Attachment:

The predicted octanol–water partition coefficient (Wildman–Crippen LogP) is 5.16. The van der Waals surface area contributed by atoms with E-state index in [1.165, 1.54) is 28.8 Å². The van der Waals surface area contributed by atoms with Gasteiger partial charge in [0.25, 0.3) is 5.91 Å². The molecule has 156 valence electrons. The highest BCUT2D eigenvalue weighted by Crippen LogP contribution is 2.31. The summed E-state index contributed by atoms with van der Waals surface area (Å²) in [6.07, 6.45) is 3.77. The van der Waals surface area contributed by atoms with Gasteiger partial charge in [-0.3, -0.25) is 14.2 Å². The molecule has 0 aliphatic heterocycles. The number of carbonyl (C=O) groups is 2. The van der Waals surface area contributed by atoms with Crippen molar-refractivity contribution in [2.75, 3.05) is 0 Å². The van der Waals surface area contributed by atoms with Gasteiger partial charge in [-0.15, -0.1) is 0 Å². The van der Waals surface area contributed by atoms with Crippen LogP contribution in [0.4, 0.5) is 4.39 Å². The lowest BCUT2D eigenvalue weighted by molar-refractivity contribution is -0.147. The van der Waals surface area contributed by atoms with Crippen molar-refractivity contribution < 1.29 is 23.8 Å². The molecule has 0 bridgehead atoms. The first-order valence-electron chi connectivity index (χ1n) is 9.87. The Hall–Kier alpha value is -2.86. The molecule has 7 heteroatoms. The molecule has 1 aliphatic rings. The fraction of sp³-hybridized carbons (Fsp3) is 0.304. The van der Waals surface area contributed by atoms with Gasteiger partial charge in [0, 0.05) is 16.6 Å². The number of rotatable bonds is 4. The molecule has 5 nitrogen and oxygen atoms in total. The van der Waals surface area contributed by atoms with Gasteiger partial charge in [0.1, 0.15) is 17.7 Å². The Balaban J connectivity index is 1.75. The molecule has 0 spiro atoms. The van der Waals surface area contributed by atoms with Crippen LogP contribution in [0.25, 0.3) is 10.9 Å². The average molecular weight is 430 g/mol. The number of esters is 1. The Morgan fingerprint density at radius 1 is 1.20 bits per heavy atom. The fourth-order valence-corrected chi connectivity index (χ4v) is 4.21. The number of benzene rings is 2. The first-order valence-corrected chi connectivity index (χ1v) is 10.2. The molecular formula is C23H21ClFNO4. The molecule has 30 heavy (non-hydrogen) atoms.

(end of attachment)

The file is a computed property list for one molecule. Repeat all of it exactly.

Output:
The predicted octanol–water partition coefficient (Wildman–Crippen LogP) is 5.16. The van der Waals surface area contributed by atoms with E-state index in [1.165, 1.54) is 28.8 Å². The van der Waals surface area contributed by atoms with Gasteiger partial charge in [0.25, 0.3) is 5.91 Å². The molecule has 156 valence electrons. The highest BCUT2D eigenvalue weighted by Crippen LogP contribution is 2.31. The summed E-state index contributed by atoms with van der Waals surface area (Å²) in [6.07, 6.45) is 3.77. The van der Waals surface area contributed by atoms with Gasteiger partial charge in [-0.3, -0.25) is 14.2 Å². The molecule has 0 aliphatic heterocycles. The number of carbonyl (C=O) groups is 2. The van der Waals surface area contributed by atoms with Crippen molar-refractivity contribution in [2.75, 3.05) is 0 Å². The van der Waals surface area contributed by atoms with Gasteiger partial charge in [-0.15, -0.1) is 0 Å². The van der Waals surface area contributed by atoms with Crippen LogP contribution in [0.4, 0.5) is 4.39 Å². The lowest BCUT2D eigenvalue weighted by molar-refractivity contribution is -0.147. The van der Waals surface area contributed by atoms with Crippen molar-refractivity contribution < 1.29 is 23.8 Å². The molecule has 0 bridgehead atoms. The first-order valence-electron chi connectivity index (χ1n) is 9.87. The Hall–Kier alpha value is -2.86. The molecule has 7 heteroatoms. The molecule has 1 aliphatic rings. The fraction of sp³-hybridized carbons (Fsp3) is 0.304. The van der Waals surface area contributed by atoms with Gasteiger partial charge in [0, 0.05) is 16.6 Å². The number of rotatable bonds is 4. The molecule has 5 nitrogen and oxygen atoms in total. The van der Waals surface area contributed by atoms with Gasteiger partial charge in [0.1, 0.15) is 17.7 Å². The Balaban J connectivity index is 1.75. The molecule has 0 spiro atoms. The van der Waals surface area contributed by atoms with Crippen LogP contribution in [0.25, 0.3) is 10.9 Å². The average molecular weight is 430 g/mol. The number of esters is 1. The Morgan fingerprint density at radius 1 is 1.20 bits per heavy atom. The fourth-order valence-corrected chi connectivity index (χ4v) is 4.21. The number of benzene rings is 2. The first-order valence-corrected chi connectivity index (χ1v) is 10.2. The molecular formula is C23H21ClFNO4. The molecule has 30 heavy (non-hydrogen) atoms.